BRUSSELS (Reuters) - NATO will decide how quickly to scale back its mission to train Afghan security forces after judging how well they perform in this summer’s “fighting season”, the alliance’s chief said on Thursday.
Afghan government forces, now with little foreign military support, have suffered heavy casualties this year battling the Taliban, who have increased their attacks in the north as well as their traditional southern and eastern strongholds.
NATO pulled out most of its combat troops from Afghanistan last year, leaving around 12,000 personnel to train local soldiers and police in a mission expected to end at the end of 2016.
Before that, NATO trainers are expected to pull back from four regional training hubs and concentrate on the capital Kabul.
The original plan was for the four hubs to be closed by the end of this year, but diplomats say some could now remain open longer.
After talks between defense ministers from NATO and Afghanistan, NATO Secretary-General Jens Stoltenberg said no final decision had been taken on when either phase of the training mission would end.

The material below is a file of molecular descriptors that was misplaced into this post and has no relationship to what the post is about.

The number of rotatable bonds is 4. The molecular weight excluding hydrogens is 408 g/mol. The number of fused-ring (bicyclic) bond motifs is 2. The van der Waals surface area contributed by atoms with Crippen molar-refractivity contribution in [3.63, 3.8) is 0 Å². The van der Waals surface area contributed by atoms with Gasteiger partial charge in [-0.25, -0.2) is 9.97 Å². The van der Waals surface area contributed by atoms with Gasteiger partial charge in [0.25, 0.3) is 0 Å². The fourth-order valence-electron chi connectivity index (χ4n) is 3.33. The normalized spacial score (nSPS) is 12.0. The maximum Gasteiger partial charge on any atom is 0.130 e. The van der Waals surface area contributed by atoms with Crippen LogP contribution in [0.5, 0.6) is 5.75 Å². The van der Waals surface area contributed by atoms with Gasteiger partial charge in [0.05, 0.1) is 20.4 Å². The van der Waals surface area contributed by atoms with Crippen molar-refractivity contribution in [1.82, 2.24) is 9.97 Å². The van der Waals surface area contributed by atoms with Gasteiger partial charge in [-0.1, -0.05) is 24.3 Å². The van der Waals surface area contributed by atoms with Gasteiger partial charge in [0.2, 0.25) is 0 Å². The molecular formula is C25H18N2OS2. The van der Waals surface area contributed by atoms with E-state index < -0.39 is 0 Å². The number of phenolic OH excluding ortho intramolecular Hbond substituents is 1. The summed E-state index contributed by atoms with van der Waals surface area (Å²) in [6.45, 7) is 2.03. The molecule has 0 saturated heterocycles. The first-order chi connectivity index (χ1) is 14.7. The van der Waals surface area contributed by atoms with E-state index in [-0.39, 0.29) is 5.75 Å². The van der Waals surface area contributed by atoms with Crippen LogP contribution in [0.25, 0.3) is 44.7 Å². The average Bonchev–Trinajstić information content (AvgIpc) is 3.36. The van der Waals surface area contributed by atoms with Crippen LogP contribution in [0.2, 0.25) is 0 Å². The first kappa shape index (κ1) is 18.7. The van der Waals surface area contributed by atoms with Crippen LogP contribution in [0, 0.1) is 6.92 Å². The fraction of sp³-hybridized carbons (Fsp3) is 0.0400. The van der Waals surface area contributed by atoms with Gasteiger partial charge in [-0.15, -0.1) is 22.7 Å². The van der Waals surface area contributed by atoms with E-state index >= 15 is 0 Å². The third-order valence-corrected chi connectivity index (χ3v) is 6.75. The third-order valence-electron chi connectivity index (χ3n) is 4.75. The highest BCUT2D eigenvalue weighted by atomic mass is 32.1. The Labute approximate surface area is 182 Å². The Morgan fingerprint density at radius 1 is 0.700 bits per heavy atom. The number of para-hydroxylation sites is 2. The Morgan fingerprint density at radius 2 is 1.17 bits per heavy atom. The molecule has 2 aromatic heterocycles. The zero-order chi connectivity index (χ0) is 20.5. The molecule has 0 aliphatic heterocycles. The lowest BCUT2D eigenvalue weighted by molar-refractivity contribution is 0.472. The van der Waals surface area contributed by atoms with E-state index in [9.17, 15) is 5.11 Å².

“We are going to ... assess the situation after the end of the fighting season this year,” he said, referring to the period between April and the first winter snows.
By then, NATO would have more information about the security challenges Afghanistan faced and the capabilities of its forces, he said.
Afghanistan has urged the United States, which provides the bulk of foreign soldiers, to slow their withdrawal. U.S. President Barack Obama said in March he would maintain a force of 9,800 through the end of 2015 while sticking to a 2017 exit plan.
Acting Afghan Defence Minister Masoom Stanikzai urged flexibility on troop levels.
“I think everybody realized that we should not only stick with the deadlines, we have to look to the realities on the ground,” he told a news conference in Brussels.
German Defence Minister Ursula von der Leyen said it was “important that we judge the situation cautiously and don’t leave the country hastily”.
After the training mission ends, NATO plans to keep a smaller, civilian-led mission in Afghanistan to advise and instruct security bodies.
Stoltenberg said work was going on to help Afghanistan develop its air force, now that U.S. forces no longer provided air support.
U.S. Defense Secretary Ash Carter said the small numbers of Islamic State fighters in Afghanistan were mostly not new arrivals but fighters who had changed allegiance.
Additional reporting by Phil Stewart in Brussels, Kay Johnson and Jessica Donati in Kabul; editing by Andrew Roche